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Pulling the strings: central banks' impact on global markets

Business Middle East

Pulling the strings: central banks' impact on global markets



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The Federal Reserve, Bank of of England and the People’s Bank of China. three central banks play a hugely influential role in the performances of the stocks, commodities and currencies market

In the first quarter the Bank of England was optimistic about raising interest rates. However plummeting oil prices, fears of a global economic slowdown and not-so-encouraging UK economic data caused the bank to wait for better conditions.

Now, September has delivered some positive signs, particularly the latest UK inflation report and jobs and retail sales figures. These have led Bank of England Governor Mark Carney to talk confidently of an interest rate hike towards the of first half of 2016.

The outlook for higher interest rates in the US is less certain following policymakers’ statements. Previous promises have been broken. Now there are conflicting messages following last month’s recent Jackson Hole meeting, where some talked about raising the rate while others invoked the possibility of further QE.

Looking for outlook

The Fed has fuelled market anxiety with its announcement last Friday of no rate change. Fed Chair Janet Yellen indicated that external economic developments would have to be monitored before deciding on any change to interest rate policy.

To shed light on the outlook of these big three central banks on the fourth quarter of the year Daleen Hassan spoke to the Chief Market Strategist at ADS Securities, Nour Eldeen Al Hammoury.

Daleen Hassan
“Nour, how have the policies of the US, UK and Chinese central banks changed from the first quarter of this year and till now?”

Nour Eldeen Al Hammoury
“Starting with the Chinese, the bank was ready to intervene if the economy slowed further, and this is exactly what happened – the bank intervened many times to support growth. As for the BOE and the Fed, both banks were hoping for a rate hike from record lows lasting more than seven years. However, they couldn’t do it as fears of a global economic slowdown increased significantly, leading the banks to hold the rates unchanged, as we saw last week from the Fed, The the rate hike might now be in December or in 2016.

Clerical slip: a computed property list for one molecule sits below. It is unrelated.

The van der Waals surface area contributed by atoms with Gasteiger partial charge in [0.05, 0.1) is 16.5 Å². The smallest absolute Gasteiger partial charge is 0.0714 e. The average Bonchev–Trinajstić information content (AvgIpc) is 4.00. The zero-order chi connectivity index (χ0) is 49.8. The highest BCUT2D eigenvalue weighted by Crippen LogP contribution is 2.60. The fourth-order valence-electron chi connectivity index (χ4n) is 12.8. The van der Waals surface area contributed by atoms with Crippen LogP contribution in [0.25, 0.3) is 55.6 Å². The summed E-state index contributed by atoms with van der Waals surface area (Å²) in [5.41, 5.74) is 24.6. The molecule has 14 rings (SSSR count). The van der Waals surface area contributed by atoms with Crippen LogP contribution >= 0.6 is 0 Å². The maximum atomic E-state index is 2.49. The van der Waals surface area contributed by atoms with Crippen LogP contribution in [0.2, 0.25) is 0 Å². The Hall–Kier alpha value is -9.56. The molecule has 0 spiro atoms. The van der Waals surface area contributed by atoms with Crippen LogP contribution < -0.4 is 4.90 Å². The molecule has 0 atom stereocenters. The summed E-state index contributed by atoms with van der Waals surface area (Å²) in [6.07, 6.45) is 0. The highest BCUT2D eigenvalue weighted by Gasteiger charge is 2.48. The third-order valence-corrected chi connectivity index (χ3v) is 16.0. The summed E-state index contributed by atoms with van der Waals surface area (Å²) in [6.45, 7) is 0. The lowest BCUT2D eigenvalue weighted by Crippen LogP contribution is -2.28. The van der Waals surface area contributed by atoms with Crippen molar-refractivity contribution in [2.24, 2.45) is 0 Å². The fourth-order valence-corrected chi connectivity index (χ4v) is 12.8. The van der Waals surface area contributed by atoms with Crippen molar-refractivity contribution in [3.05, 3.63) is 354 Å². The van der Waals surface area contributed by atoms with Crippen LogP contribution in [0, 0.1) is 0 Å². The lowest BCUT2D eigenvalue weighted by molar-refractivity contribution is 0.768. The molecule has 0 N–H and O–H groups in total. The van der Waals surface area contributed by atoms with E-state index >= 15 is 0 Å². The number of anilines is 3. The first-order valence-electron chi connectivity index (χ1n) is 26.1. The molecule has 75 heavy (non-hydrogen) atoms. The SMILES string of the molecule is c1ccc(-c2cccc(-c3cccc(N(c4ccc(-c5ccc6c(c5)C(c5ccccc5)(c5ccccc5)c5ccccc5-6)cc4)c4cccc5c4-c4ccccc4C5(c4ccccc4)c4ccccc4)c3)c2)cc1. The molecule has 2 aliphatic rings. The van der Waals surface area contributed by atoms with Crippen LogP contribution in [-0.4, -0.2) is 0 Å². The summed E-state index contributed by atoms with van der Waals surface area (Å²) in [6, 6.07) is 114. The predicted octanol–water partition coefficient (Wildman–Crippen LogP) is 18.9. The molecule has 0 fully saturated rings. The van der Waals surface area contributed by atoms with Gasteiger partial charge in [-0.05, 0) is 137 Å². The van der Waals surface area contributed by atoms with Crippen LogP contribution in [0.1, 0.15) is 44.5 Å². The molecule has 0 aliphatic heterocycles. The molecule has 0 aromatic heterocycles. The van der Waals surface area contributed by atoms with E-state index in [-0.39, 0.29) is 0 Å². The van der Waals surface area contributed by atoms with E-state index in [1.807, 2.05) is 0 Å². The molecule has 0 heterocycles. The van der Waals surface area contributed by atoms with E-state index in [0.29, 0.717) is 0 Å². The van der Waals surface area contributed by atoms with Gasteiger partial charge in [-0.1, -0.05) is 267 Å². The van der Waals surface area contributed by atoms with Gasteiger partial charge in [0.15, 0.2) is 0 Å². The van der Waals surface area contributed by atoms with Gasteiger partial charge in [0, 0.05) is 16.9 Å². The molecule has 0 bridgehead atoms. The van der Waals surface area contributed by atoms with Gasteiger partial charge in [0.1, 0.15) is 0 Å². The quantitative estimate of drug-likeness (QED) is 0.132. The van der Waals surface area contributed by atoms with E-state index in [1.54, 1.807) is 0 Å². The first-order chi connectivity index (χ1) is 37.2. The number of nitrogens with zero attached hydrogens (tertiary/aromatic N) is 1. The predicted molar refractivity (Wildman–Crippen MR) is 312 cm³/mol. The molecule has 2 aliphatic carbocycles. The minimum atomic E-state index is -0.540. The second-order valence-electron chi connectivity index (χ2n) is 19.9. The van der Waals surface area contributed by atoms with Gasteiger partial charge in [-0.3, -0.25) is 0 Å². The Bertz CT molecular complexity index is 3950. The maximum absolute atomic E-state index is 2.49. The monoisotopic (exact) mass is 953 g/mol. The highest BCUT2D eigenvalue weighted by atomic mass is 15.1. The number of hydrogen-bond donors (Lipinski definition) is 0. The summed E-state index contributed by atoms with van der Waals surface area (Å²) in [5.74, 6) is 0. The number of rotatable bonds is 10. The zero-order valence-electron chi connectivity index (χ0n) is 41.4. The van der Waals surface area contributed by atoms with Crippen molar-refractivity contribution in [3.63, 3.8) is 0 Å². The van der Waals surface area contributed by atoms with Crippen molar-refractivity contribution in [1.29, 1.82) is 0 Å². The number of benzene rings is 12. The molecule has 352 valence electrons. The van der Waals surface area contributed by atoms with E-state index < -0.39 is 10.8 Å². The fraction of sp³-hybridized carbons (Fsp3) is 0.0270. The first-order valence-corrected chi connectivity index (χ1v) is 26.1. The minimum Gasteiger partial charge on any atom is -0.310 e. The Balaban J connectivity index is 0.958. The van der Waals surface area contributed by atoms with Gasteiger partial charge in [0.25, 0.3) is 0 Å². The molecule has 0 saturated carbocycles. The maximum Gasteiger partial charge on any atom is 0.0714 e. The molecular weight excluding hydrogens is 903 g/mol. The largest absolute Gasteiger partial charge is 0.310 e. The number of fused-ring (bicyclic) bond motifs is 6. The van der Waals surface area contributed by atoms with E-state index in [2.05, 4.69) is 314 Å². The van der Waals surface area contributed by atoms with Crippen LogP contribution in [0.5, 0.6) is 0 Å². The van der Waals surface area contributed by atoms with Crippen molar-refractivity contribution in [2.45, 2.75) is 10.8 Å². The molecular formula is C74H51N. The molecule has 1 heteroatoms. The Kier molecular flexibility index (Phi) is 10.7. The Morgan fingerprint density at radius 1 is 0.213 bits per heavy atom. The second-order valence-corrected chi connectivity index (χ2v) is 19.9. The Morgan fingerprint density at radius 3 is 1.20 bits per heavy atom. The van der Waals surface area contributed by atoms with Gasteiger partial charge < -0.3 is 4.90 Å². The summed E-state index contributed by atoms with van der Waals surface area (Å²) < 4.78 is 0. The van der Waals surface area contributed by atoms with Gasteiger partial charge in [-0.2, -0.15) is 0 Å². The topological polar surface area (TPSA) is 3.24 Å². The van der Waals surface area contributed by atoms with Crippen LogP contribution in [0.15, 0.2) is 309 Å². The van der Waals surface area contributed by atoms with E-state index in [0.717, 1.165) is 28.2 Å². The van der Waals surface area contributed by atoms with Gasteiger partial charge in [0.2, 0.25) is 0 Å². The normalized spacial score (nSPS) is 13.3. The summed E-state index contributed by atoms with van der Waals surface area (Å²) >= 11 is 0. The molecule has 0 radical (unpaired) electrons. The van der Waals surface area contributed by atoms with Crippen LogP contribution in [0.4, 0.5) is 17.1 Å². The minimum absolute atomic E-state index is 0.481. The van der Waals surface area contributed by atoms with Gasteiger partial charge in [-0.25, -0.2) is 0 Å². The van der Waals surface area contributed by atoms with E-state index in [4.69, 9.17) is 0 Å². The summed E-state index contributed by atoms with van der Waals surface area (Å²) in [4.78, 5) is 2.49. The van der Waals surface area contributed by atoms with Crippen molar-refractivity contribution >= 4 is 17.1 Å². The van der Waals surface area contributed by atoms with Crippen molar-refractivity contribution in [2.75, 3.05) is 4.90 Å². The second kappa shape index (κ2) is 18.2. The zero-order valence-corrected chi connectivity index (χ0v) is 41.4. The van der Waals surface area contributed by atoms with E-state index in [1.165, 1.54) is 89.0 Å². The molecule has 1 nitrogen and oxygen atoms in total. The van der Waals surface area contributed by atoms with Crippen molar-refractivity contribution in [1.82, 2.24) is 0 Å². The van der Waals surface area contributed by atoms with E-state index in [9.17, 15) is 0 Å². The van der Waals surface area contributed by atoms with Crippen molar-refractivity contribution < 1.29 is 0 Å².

Daleen Hassan
“There have been many questions about FED policy. Hints of interest rates rises have been followed by postponements of rises several times. In a recent statement Janet Yellen blamed the uncertain outlook on the global economy, saying it’s too ambiguous. What do you make of the Fed’s position?

To hike or to hold

Nour Eldeen Al Hammoury “Yes, the Federal Reserve has delayed the rate hike once again, which has increased the level of uncertainty in the market. Everyone has been waiting for a clear path to follow. However, the Fed added to the uncertainty. It’s caught between a rock and hard place raising rates might hurt global debt denominated in US dollars, representing more than 60% of the world’s debt. On the other hand, if the Fed leaves the rates on hold for longer, it might find itself behind the curve and may have already missed the cycle, which would lead to further slowing down.” Daleen Hassan “Lets talk about Bank of England policy. At the last meeting it seemed more clear-cut, the opposite of the Fed. If we compare two banks, why is the Bank of England considered more transparent than the Fed? Nour Eldeen Al Hammoury “The difference between the US and the UK is that economic developments in the UK are more stable and more positive. We’ve have seen positive figures, especially in growth and jobs. In the US, the jobs figures aren’t stable yet, along with the GDP figures. Therefore, the BOE has more room than the Fed to start raising rates, while the Fed may continue to delay. It’s possible to say that things in the UK are more stable than the US, which gives the BOE more credibility than the Fed.”

The China factor

Daleen Hassan “What role could the Chinese central bank play in influencing the policies of other central banks, and the markets as well?

Nour Eldeen Al Hammoury>
“China has shown how much it can affect the global economy and the global markets, especially after what happened a few weeks ago. The decline in the Shanghai Composite Index led to massive fears across all global equities. However, China should not be blamed. It has led the global economic recovery after the financial crisis, and the current slowing down is healthy sign of growth to come. This is the economic cycle.

“The ones to blame, I think, are Europe, the US and some Asian countries, who have failed to implement the needed reforms in their economies after the crisis.
Therefore, it’s not China’s fault. China has led the global economic recovery for more than seven years now.

Daleen Hassan
“How could the central banks decisions impact on stock markets and currency and commodities markets in the Middle East?

Nour Eldeen Al Hammoury
“The central banks decisions have always affected MENA region equities, especially the Federal Reserve’s decisions on whether to raised or hold interest rates.
The latest decision wasn’t positive for the MENA region, as the Fed increased the level of uncertainty in the markets again.

“However, there were some positive factors for the Middle East. The Fed’s decision to hold rates and the dovish statement that came with it may put more pressure on the US dollar, which in turn it might lead to a stabilization of crude oil prices, at least in terms steming the flow. Therefore this should also be positive for the region’s equities, or at least slow down the recent rate of decline.”


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